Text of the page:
Jamie has some great advice today about what happens if you fail an exam in PA school. This will vary based from program to program, but the one thing that's for sure is that PA school is difficult and it's not uncommon to struggle at times. Personally, I failed my very first pharmacology exam. Talk about a reality shock! After remediating, that was thankfully the only exam I didn't pass. Make sure you're following Jamie on Instagram (@jamienicole_pa.s) to get more of her awesome tips. 


Full disclaimer that while I am a student at the University of Detroit Mercy’s PA Program, I am not affiliated with the university and my views and opinions expressed in this blog are my own and do not necessarily reflect Detroit Mercy’s. 


First semester of PA school kicked my butt. I did not pass two out of our four clinical medicine exams. Yes, you read that right – only made it through 50% of the exams first semester (and somehow they let me keep going… Kidding!) Failing, for me, meant missing both exams by 1 point. So, then what? That’s what this blog is about: what happens after you fail.

First of all, no one is immune. Second of all, it’s OKAY to fail.

What??? Did I just say it’s OKAY TO FAIL? Yes, yes I did. Because it’s better to fail and truly recognize that you don’t know the material than to memorize/dump it on the exam while never truly learning it. It’s not just Sociology 101 anymore – the content you learn in PA school could be as serious as life or death for your patient. So, if you don’t know it, but you pass anyways, you’re only doing your patients a disservice.

Failing means you have a second chance to relearn and understand the content, to strengthen your weaknesses and become the best provider you can be. There are four things you should do following a failed exam.

  1. Take a deep breath and eat a bowl of ice cream.
    I am not responsible for any lactose-intolerance related side effects that may occur following the consumption of large quantities of Ben & Jerry’s.
  2. Go to your professor’s office hours and discuss your options.
    We will talk about Detroit Mercy’s remediation process below. Some schools do remediation exams, some schools do not require a specific grade per exam and instead do a semester average. This is a great interview question to evaluate your prospective school: “What process is in place if a student does not pass an exam?”
  3. Try techniques to reduce your anxiety during tests.
    Some people need a snack, some people need to wear earplugs, some meditate or pray before the exams, and some have such bad performance anxiety that they do best when they take a beta blocker (but leave this one up to your healthcare provider, please).
  4. Don’t lose your confidence.
    It’s easy to get lost in one bad grade. There is a lot of guilt and self-loathing that comes along with that first score where you don’t meet the mark. I cried both times, even though I knew we had a process for remediation. It’s a scary thing because it means you are one step closer to potentially being dismissed from your career. But if you let this shake you, if you let it ruin your confidence, it WILL affect your study habits for the next one and it WILL cause you to lose focus and potentially even fail again. That’s how I failed exam #2. I failed back-to-back.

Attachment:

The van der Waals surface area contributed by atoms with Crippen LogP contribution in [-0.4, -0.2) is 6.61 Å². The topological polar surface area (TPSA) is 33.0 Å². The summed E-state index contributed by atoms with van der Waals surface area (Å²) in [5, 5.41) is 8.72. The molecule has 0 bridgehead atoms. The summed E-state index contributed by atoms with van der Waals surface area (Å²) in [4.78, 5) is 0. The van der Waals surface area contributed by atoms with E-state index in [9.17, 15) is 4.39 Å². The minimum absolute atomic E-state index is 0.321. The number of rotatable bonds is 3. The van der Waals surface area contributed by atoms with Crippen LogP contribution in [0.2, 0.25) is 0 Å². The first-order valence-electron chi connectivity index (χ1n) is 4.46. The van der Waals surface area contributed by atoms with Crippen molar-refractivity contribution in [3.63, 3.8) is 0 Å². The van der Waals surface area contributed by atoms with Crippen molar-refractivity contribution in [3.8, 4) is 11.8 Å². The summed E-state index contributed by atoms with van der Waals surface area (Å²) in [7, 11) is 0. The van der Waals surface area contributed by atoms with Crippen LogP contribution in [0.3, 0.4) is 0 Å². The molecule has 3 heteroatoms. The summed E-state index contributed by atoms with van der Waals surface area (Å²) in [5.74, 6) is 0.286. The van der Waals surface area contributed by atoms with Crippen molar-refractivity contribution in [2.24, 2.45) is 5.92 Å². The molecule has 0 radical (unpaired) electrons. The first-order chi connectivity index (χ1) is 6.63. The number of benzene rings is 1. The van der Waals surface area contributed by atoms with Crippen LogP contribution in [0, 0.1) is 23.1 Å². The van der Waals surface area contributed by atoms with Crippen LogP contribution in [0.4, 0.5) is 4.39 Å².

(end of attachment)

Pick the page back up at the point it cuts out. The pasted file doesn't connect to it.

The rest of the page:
Remediating Exams: Detroit Mercy’s Approach

We have a very unique exam remediation policy here at Detroit Mercy. It is a big reason I accepted my seat to this program. Detroit Mercy makes it very clear that it truly caters to student success, from their 3-year, part-time program option to their one-on-one attention from faculty to students. When your program supports you as fully as possible, it creates an incredible platform to learn and grow. So when students do not pass an exam with an 80% or better, Detroit Mercy has a very specific remediation policy and should a student not pass remediation, there is also a very specific appeals process to continue the education.

If you don’t care about how Detroit Mercy runs their remediations, feel free to stop here. Reread the above advice. 

First is remediation. We have a faculty member assigned to meet with students weekly for a remediation course. It is typically about an hour. There, the content from the exam is reviewed again. This goes on throughout the entire remainder of the semester. The Monday after finals week, remediation exams take place. If you do not pass the final, you have one extra day to study because that remediation is Tuesday. You are given a focused review to help guide your studying. This is crunch time; the most important studying of your life. No pressure. You study like crazy until the night before, get a good night’s sleep, and then take the remediation exam.

If you don’t pass remediation, you receive an email from the program administrator informing you of an “adverse determination regarding academic progression”. In this phase, you are considered “dismissal pending”. This means you have received your appeal letter and can set up a meeting with the appeal committee. To do so, one must write a letter to the program administrator describing the basis or circumstances for the appeal within 5 business days of the email. Once this hearing is established, you are expected to demonstrate why the decision should be overturned. The committee is described below.